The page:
are ‘serious,’ have ‘a connection to the substantive decision reached,’ and ‘call into
question the integrity of the benefits-denial decision itself.’ Bard v. Boston Shipping
Ass’n, 471 F.3d 229, 244 (1st Cir. 2006)(finding prejudice when the Plan did not comply
with a single notice provision after deeming the claimant ineligible to apply for
benefits—no reasons given for the rejection, no information regarding how claimant
could perfect the claim, and a defective appeals process in that the same Board heard both
the initial claim and the appeal). Plaintiff need not prove that a different outcome would
have resulted had [Sun Life] followed the required procedures. See Buffonge [v.
Prudential Ins. Co. of Am.], 426 F.3d [20,] 30 [(1st Cir. 2005)] (rejecting defendants’
argument that ‘an administrator’s arbitrary analysis should be ignored if the end result—
denial of benefits—can nonetheless be saved by a single valid piece of evidence that
supports it’). However, that law does not impose strict liability for procedural failures
Case 1:15-cv-12773-RGS Document 52 Filed 08/08/17 Page 33 of 51
A. Eligible Class.
The Policy’s LTD insurance covers individuals who are in an “Eligible Class,” that is,
those who are “Full-Time . . . Employees . . . scheduled to work at least 24 hours per week.” Id.
at 28, 38. In addition, the Policy requires all employees to be “Actively at Work” to remain
covered. Id. at 95.
An employee is considered actively at work if [she] performs the regular duties of
[her] job at [her] home, provided the Employee can perform all the regular duties
of [her] job for a full work day and could do so at the Employer’s normal place of
business if required to do so, and the Employee:
- is not hospital confined; or
- is not disabled due to an injury or sickness.
Id. at 37. “An Employee will cease to be insured on . . . the date the Employee is no longer in an
Eligible Class.” Id. at 95. “Ceasing to be Actively at Work will be deemed termination of
employment,” which, in turn, also equates to termination of coverage. Id.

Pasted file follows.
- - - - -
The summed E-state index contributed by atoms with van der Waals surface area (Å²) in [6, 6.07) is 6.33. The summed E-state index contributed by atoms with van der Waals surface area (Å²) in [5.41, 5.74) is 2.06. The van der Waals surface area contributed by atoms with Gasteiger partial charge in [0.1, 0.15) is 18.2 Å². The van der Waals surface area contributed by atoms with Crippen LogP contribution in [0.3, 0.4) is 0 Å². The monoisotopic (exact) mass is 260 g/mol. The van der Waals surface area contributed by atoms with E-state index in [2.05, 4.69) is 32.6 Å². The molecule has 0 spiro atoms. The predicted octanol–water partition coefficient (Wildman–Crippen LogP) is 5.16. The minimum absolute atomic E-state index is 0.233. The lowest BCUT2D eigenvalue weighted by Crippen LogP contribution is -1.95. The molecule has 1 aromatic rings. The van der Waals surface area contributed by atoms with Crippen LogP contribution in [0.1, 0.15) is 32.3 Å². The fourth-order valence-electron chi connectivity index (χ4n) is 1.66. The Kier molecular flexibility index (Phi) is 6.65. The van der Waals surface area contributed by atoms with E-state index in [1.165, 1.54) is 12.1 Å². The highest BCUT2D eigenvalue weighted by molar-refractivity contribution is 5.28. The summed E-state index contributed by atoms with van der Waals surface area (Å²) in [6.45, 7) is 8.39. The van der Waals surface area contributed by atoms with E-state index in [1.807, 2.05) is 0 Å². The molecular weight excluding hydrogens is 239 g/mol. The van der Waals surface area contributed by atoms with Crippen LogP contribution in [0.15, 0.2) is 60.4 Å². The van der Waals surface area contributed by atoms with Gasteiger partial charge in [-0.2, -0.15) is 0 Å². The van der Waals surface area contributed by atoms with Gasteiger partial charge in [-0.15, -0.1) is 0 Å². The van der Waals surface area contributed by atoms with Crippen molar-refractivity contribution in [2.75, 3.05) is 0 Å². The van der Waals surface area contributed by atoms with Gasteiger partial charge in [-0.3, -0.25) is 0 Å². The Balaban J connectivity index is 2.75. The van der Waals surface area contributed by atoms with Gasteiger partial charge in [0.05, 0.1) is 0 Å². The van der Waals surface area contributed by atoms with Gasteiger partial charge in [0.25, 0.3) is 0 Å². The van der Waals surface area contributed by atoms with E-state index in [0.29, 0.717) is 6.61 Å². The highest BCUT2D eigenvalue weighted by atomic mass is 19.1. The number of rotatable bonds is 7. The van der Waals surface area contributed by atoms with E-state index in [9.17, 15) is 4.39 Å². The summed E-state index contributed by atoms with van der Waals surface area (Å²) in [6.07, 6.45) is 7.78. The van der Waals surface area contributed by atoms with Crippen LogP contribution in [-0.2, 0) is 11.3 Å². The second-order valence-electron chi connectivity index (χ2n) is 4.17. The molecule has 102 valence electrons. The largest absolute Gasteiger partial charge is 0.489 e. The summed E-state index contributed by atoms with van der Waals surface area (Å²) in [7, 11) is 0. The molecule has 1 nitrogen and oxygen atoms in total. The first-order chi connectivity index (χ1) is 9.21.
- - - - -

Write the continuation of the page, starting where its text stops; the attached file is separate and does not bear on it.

either. For example, technical violations of ERISA do not necessarily impact the
substantive decision; substantial compliance with the statute and regulations is sufficient.
See Terry v. Bayer Corp., 145 F.3d 28, 39 (1st Cir. 1998); Recupero v. New England Tel.
and Tel. Co., 118 F.3d 820, 840 (1st Cir. 1997)(‘We conclude that allowing a claim for
relief because of inadequacy of formal notice without any showing that a precisely
correct form of notice would have made a difference would result in benefit claims
outcomes inconsistent with ERISA aims of providing secure funding of employee benefit
McCarthy, 831 F. Supp. 2d at 488–489. Here, while Davis disputes Sun Life’s memorialized version of
her in-person interview, she was afforded the opportunity to, and did, submit a statement refuting
defendant’s version of the interview and provided her own explanation as to what was said and as well as
any relevant context. See AR at 1560-1562 (“Clarifications and Corrections Regarding Robert Goodall[’s]
July 20, 2012 File Memo”). These statements were provided to the NMR reviewing physicians and were
considered by Sun Life in its appellate review. (#49-1.) Ergo, Davis fails to demonstrate how she was
prejudiced by this violation.
In sum, the court deems Davis’s procedural allegations to be waived or unsupported. In the
interest of completeness, however, the court has laid out the relevant portions of the denial letters. “The
denial letter need not detail every bit of information in the record; it must have enough information to
render the decision to deny benefits susceptible to judicial review.” Orndorf, 404 F.3d at 526. Sun Life’s
denial letters more than meet this standard.
Case 1:15-cv-12773-RGS Document 52 Filed 08/08/17 Page 34 of 51
Sun Life interprets the Eligible Class and Actively at Work provisions of the Policy to
mean that the Policy “simply does not cover part-time employees,” (#27 at 7), and takes the
position that Davis was working part-time as early as 2010, and therefore was not covered under
the Policy. In so doing, Sun Life interprets these two Policy provisions to act in concert, i.e., that
a full-time33 employee must be scheduled to work at least 24 hours per week and performing all
of the regular duties of her job to be insured. (#39 at 2-3.) The court agrees to the extent that the
failure to meet either requirement equates to termination of the employee’s insured status. (AR at
95.) Sun Life, however, makes no mention of Davis’s failure to be Actively at Work in its denial
letters, other than defining the term in the “potentially relevant policy provisions” sections. See
id. at 384-398, 2460-2471.
Defendant posits that Eligible Class and Actively at Work dovetail, so that limiting the
definition of Eligible Class to the number of hours an employee was scheduled to work would
allow an employee to cease working entirely, yet still remain covered under the Policy so long as
they were scheduled to work during the relevant period. Review of the Termination Provisions
section of the Policy, id. at 95, undercuts defendant’s position. Under the Policy, failure to
remain in an Eligible Class and not being Actively at Work are two separate bases on which an
employee may cease to be insured. See id. at 95 (listing what actions will constitute termination
of coverage under the Policy). Thus, contrary to defendant’s contention that “a salaried employee
could stop working entirely and still retain coverage,” (#39 at 2), Sun Life could simply
terminate coverage based on the employee ceasing to be Actively at Work. Defendant’s